Is there a story about you and Joey you’d like to hear him tell?  Want to know his warped perception of some event?  Good news, he’ll take your requests, about that time you met, what he remembers about you, or that fucked up time in Cleveland that no one really wants to remember.  Send him a message through WordPress, Facebook, Twitter, or email and he’ll write it and let you know when it goes up.

Flying to Portland

Friday, 4:16 pm

I arrive at the Calgary International Airport.  If my passport can be trusted, and I’m reasonably certain that it can, it’s been exactly one year since I returned from my last visit to Japan, and it’s been too long.  Sure, I’m just going to Oregon.  I could drive there.  It’s just good to be getting out.  My boss, T1, had never seen me so excited at work.  I spent the whole day bouncing off the walls, singing, and being happy.  My traditional work mood is caustically sarcastic as I worry about the state of my soul, and she was worried I was drunk.  That’ll take more than the three beers I shot gun in the parking lot at lunch…

4:25 pm

I need to check in.  I’m flying Alaska Air, and I can’t find their counter or kiosk.  Everything is WestJet and Air Canada, and the few other companies in the terminal aren’t even close to what I’m looking for.  This is the first time I’ve booked through Expedia.  Most of my adult life, when someone else isn’t arranging my travel for me, I’ve gone through Shogo at Osaka #1 Travel.  Shogo liked major airlines, and he kept me on Air Nippo0n and Air Canada the vast majority of the time.  Maybe it was a Japanese thing, preferring the big brand names.  Now that I don’t live in Japan, I can’t book through him because I can’t pay him without a Japanese bank account.  A computer program that finds the cheapest flights is a poor substitute for his considerate attention.  I think I need to get a real travel agent again.


Using my detective skills and my willingness to just press buttons on a self-serve kiosk, I discover Alaska Air operates as Horizon Air.  Thanks for the info, Expedia.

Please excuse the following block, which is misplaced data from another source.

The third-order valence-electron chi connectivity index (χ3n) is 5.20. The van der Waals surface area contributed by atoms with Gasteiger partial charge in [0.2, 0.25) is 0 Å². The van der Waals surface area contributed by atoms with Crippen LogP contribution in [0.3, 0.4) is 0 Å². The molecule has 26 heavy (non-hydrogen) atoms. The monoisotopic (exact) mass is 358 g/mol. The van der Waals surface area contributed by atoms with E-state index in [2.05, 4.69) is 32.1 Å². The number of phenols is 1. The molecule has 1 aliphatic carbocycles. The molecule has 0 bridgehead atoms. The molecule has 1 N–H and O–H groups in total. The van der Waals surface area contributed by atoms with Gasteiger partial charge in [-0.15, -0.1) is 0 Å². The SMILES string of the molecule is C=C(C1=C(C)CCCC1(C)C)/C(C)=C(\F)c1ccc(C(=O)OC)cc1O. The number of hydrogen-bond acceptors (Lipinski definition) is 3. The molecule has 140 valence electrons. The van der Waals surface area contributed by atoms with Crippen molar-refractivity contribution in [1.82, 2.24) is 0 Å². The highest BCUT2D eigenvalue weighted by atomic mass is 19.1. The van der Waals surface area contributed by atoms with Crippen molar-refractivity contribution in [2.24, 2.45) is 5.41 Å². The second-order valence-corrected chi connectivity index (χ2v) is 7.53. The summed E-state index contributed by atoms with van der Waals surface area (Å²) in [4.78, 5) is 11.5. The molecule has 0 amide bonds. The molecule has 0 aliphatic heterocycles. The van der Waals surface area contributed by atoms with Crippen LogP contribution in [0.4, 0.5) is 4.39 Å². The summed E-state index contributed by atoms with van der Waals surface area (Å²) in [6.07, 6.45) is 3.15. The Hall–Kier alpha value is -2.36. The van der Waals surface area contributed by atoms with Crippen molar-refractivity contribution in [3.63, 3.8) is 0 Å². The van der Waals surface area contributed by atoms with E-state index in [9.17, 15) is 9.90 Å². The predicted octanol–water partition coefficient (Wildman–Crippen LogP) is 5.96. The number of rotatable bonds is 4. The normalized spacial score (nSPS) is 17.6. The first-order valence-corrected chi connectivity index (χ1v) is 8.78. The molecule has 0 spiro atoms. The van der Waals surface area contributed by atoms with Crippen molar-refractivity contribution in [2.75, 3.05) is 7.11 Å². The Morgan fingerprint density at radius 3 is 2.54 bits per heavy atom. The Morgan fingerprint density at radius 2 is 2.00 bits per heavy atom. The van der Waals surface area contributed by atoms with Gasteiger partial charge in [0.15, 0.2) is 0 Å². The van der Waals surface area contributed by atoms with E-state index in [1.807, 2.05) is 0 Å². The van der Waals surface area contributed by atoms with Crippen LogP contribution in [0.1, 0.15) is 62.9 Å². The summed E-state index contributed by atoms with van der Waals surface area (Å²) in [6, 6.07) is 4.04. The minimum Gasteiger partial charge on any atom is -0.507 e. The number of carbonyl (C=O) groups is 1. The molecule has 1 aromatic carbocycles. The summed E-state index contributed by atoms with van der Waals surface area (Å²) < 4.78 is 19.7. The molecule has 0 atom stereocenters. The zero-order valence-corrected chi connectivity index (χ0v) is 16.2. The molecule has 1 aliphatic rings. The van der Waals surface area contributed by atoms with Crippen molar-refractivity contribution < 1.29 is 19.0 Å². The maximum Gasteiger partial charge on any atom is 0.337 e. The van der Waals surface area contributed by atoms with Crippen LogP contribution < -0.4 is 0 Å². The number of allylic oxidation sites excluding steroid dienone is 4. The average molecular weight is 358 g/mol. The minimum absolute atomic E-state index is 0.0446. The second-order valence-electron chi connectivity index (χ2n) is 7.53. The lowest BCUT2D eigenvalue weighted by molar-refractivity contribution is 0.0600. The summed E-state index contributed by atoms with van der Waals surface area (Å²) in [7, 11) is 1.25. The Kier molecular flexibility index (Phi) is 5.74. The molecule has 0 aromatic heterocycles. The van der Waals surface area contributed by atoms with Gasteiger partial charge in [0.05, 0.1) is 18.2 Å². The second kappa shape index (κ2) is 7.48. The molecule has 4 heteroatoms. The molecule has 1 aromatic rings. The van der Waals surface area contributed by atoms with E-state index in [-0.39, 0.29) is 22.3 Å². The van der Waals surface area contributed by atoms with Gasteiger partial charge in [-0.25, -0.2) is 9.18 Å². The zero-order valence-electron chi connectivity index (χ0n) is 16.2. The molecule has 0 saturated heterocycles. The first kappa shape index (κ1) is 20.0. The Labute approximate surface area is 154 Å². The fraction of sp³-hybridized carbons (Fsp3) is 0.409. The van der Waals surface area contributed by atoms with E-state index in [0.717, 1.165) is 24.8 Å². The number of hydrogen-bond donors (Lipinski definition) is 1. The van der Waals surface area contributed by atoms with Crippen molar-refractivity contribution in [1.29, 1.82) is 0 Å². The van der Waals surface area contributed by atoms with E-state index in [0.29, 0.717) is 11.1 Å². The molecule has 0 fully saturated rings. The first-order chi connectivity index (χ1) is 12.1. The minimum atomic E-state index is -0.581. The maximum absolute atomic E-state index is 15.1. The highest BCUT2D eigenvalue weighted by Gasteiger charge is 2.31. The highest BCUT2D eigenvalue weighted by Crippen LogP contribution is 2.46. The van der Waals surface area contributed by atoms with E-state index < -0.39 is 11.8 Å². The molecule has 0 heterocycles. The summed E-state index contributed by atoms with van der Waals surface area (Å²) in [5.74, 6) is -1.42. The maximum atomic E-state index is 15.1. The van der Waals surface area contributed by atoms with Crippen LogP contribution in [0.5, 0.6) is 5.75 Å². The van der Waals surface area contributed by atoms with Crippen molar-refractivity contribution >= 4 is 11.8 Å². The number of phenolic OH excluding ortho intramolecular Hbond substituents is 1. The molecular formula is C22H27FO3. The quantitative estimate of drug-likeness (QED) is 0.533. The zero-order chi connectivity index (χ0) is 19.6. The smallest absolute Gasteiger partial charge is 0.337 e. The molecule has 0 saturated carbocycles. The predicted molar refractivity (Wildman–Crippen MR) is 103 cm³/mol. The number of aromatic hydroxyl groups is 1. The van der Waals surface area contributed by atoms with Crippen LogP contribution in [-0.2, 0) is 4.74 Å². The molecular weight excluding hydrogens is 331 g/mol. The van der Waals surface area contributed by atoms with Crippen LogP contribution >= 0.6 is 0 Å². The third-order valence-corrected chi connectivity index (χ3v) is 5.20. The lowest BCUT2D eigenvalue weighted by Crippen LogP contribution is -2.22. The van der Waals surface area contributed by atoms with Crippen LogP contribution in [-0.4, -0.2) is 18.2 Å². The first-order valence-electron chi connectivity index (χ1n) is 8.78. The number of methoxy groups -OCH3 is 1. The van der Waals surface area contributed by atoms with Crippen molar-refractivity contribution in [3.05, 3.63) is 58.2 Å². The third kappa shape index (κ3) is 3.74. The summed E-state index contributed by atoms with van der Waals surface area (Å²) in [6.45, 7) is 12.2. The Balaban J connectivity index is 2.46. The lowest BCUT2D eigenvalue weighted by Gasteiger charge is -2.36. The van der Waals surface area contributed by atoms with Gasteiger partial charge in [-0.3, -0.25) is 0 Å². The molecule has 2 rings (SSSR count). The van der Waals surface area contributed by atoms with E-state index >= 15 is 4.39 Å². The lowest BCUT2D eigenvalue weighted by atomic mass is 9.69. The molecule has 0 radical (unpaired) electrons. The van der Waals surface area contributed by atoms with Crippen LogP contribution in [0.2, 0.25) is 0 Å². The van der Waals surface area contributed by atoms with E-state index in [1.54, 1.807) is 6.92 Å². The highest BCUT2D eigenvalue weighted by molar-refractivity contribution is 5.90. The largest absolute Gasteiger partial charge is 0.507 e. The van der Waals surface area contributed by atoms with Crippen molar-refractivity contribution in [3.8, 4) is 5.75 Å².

I go to check my suitcase at the Horizon desk.  The guy tags it and points me to the U.S. customs part of the terminal.  I haven’t flown into the U.S. post 9-11, so I didn’t realize how intense the security had really gotten, or that they haven’t really relaxed.  No other country has the paranoia, the balls, or the international weight to make you clear customs pre-flight.  Normally, you do it when you land on their soil.  The U.S. has a walled off section in the Calgary International Airport, and I find it odd and a little insulting.

4:38 pm

I learn there are two types of US customs officials; those that have a desk between you and them, and those that don’t.  Non-deskers are friendly, happy people who make jokes and genuinely make you feel welcome, like most of the Americans I know.  Deskers hate you and your free-range roaming ways.  They are hoping you slip up.  They’re all “Why are you going to Portland?” “Who are you visiting?” “When were you last in Oregon?” “If you’ve never been, how do you know people in Oregon?”  Apparently, these people have never been eight feet away from their desks, and don’t understand how travel works.

4:41 pm

The Americans decide my bag is allowed into the States.  I’m still under consideration.

4:43 pm

I get in line to get in line for the metal detectors.  These are not fast lines, as we have to be careful.  What if I have over 100 ml of liquid in an opaque container?  Zounds!

4:51 pm

I reach the front of the pre-line.  A friendly moustachioed man reviews my boarding pass and asks me to step on a mat.  Nearby, a green arrow lights up, and I’m directed towards the line for a metal detector.  I wander what happens if you get the red arrow?  How does the mat decide?  Do I really want to know?

4:53 pm

My shoes?  We’re still taking off our shoes?  Have there really been shoe bombs?  Is this really a problem that requires continued consideration?  I quietly oblige.  I haven’t been out of Canada in a year, and I’m not waiting another year just because some idiot is afraid my Adidas can take down a jet.

4:56 pm

I get my shoes back.  I try not to look slighted.

5:01 pm

Though I haven’t eaten them in months, I remember hearing you can’t get dill pickle chips in the U.S. I therefore buy a bag.

5:02 pm

I realize a bag of chips won’t survive two flights, probably.  I determine the only responsible thing to do is eat the chips.  They are amazing.

5:38 pm

The Smallest Plane a man should fly on

The Smallest Plane a Man Shoud Fly On.

I don’t like small planes.  I avoid DC 10s whenever possible, and Shogo knew that.  I hate feeling the thing working.  A jumbo jet is like a floating mall, and I never remember that I’m trusting tonnes of metal not to fall out of the sky.  DC 10s wobble, and never let you forget that man is defying nature, at least for now.  I love travelling, but flying makes me nervous.  Planes are basically airborne robots, and I don’t know if you saw Terminator, but robots hate us and will someday rise up and annihilate us.  As long as the plane is big enough, I forget that fact too.